Hillel Mittelpunkt 88 29.
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Choosing only an English language title for his new political drama, Goodbye Africa, was not an effort to be trendy, says playwright and director Hillel Mittelpunkt. Rather, it makes a statement about the Israeli mentality in the late Sixties and early Seventies, when the play takes place.
"The period [in the Sixties and Seventies] signaled the start of Israeli diplomacy as such. Everybody who studied English in Israel then, learned the basic vocabulary to get by abroad - phrases like "Hello," "Goodbye," and "How are you?" So to begin with, I chose the word "goodbye" because it connected me with our diplomatic innocence at the time. [Secondly, it referred to] our expulsion from Africa - Uganda was the first.
"The word 'goodbye' also was connected to literature and the movies, especially the genre of murky romanticism, like Raymond Chandler's Farewell My Lovely."
Goodbye Africa is set in a Kampala five-star hotel room in 1994, an ironically conventional sitcom setting for the skewering of the "ugly Israeli." Four close friends have come back to Uganda because one of them, a physician, is about to receive a humanitarian award. They are joined by another friend, a businessman who was in the military when they all worked in Uganda during the years that Idi Amin came to power.
Their vacation jollity quickly shatters when an urbane police inspector confiscates their passports because of an ongoing inquiry into a political murder perpetrated during the Amin years. At the end of the play, the four, their vacation and their moral pretensions are in tatters - with the exception of their so-very-good friend.
Central to his thesis, Mittelpunkt says over institutional coffee in paper cups at Beit Lessin where he is in-house playwright and director, "is that we can't live moral lives if state policy is immoral. What I mean by 'moral lives' is that to a certain extent we are responsible for the decisions taken in our name, especially when these are morally questionable."
Of course Goodbye Africa is an allegory, he admits, "because it's about Israeli society and not at all about Africa." The drama joins a long list of Mittelpunkt plays that have addressed our lives here, many of them about questions that will not go away, like Gorodish, a parable told through the story of Shmuel (Gorodish) Gonen, a hero of the '67 war who took the rap for the disastrous Yom Kippur war in 1973.
Accident, a recent Beit Lessin production, is about a hit and run driver who kills a Chinese worker, and how the play's society works through that, "because the world really is a global village," Mittelpunkt says, inferring that we can no longer pretend that what we do here, only we can understand.
He's also done other plays about people on the fringes of society, like Paradise South, a story of blighted hopes and lives in a dusty Negev development town, or those dealing with the Holocaust generations like the long-running A Tourist Guide to Warsaw.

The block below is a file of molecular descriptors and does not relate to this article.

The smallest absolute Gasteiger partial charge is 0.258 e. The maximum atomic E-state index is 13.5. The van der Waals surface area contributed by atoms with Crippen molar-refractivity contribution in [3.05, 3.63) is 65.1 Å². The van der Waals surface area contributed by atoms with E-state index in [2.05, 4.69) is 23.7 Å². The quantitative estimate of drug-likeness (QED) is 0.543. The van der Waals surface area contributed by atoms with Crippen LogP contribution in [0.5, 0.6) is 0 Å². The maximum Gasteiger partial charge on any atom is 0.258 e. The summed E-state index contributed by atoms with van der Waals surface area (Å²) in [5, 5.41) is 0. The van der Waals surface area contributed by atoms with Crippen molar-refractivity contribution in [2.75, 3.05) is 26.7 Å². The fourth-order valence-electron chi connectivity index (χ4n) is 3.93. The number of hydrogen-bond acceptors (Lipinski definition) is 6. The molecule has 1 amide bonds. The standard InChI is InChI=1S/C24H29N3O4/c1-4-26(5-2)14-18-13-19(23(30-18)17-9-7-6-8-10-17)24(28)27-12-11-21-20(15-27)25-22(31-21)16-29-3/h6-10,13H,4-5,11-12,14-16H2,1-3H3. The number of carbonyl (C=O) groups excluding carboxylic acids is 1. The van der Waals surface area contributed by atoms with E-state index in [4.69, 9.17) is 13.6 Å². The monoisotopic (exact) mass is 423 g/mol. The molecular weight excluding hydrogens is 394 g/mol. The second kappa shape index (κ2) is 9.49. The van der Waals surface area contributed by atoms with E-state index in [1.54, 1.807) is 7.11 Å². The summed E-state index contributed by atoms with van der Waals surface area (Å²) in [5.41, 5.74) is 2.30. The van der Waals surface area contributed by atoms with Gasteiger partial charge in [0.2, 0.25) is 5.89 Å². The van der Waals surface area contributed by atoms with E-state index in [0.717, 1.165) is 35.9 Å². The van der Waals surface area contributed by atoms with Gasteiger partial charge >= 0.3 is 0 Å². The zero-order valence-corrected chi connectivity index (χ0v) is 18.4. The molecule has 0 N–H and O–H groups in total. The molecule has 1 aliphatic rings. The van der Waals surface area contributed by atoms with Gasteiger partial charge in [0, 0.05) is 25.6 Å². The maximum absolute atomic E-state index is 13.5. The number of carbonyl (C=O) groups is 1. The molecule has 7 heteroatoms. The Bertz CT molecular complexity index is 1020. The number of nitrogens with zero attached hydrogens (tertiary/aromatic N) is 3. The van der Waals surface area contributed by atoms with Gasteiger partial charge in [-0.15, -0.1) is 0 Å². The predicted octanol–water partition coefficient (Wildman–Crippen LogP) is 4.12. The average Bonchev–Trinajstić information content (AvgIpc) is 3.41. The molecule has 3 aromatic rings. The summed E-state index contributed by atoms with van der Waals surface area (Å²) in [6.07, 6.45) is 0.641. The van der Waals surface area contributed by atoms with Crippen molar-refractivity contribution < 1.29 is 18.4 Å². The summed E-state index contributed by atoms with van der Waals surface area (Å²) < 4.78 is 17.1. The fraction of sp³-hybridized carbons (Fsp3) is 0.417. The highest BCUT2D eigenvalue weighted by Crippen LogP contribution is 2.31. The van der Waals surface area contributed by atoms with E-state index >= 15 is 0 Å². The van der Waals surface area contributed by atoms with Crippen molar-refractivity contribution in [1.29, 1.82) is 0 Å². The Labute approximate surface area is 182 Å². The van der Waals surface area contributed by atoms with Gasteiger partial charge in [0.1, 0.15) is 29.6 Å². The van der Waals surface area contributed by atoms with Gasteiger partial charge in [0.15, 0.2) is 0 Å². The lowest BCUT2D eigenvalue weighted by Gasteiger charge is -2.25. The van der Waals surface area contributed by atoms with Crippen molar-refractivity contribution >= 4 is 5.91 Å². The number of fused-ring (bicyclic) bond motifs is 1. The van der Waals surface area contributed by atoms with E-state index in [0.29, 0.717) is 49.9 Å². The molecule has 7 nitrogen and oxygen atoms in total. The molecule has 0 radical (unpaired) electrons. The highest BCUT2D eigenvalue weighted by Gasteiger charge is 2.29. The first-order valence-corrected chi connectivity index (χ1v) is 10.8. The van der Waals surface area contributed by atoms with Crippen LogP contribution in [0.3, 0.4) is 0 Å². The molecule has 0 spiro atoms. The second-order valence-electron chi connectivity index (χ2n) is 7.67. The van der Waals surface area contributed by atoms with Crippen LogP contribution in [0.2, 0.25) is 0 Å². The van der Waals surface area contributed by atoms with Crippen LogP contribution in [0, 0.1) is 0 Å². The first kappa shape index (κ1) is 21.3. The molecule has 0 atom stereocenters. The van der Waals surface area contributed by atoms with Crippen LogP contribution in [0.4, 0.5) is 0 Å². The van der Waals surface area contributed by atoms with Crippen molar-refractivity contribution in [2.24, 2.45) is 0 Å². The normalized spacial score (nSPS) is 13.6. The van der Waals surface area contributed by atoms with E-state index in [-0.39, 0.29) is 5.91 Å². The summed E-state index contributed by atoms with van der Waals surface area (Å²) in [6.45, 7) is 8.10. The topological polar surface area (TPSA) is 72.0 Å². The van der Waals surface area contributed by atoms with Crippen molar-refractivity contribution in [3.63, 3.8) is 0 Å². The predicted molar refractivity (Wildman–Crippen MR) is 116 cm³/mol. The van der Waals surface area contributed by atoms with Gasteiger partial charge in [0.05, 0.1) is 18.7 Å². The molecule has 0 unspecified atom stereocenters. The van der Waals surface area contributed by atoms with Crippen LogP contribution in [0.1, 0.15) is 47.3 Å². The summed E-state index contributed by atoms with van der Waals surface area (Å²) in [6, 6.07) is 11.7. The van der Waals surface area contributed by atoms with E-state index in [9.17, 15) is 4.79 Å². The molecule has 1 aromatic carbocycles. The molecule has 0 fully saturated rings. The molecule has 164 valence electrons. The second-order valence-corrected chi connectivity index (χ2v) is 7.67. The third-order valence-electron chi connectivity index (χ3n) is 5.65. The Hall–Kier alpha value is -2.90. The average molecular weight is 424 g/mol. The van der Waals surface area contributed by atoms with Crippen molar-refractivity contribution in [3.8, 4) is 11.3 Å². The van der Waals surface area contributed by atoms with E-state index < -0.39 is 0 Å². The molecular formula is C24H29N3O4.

"As a playwright, with each play you test variations on the three or four themes that are important to you," he says.
Humor, often unexpected and the more effective thereby, has always been a part of the work. Sometimes it's verbal, sometimes physical, because "humor is a wonderful weapon to get the audience on your side, and with it you can make a deadly serious point that starts out as a joke."
MITTELPUNKT IS handsome, and looks younger than his 58 years. He grew up in Jaffa, in a former Arab house in a mixed neighborhood. His parents immigrated from Poland after World War II and were promptly interned in Cyprus until Israel became a state in 1948. His father and mother had both served in the Red Army during the war, and "the worst day I remember at home was the day Stalin died," he says, laughing.
His grandfather, Yosef David Mittelpunkt, was a Yiddish author, so writing runs in the family. Hillel Mittelpunkt knew he wanted to be a playwright "from a very young age." His first play was The Entertainers, written at 15. His first professionally produced play was The Last Hope of Nahmani Street at the Haifa Theater in 1974 under the visionary Oded Kottler. Since then he has written more than 40 plays, carefully crafted, well made.
"Yes, I'm very careful about structure," he agrees. "I like the play to hang together well, whether or not it's realistic [in the treatment of its subject matter]. Whatever the subject, however important it may be, it can never be an excuse to neglect the craft. And because I direct my own plays, my responsibility as a playwright is even greater."
Ideas for plays "run around in my head all the time. Goodbye Africa went through many versions in there, including a sort of Israeli Tempest. Several ideas can occupy me at the same time. I contend that the play is already there, in my head. What I have to recognize is the moment that it knocks and says 'now it's my turn.'"
'Goodbye Africa' begins August 31 at Beit Lessin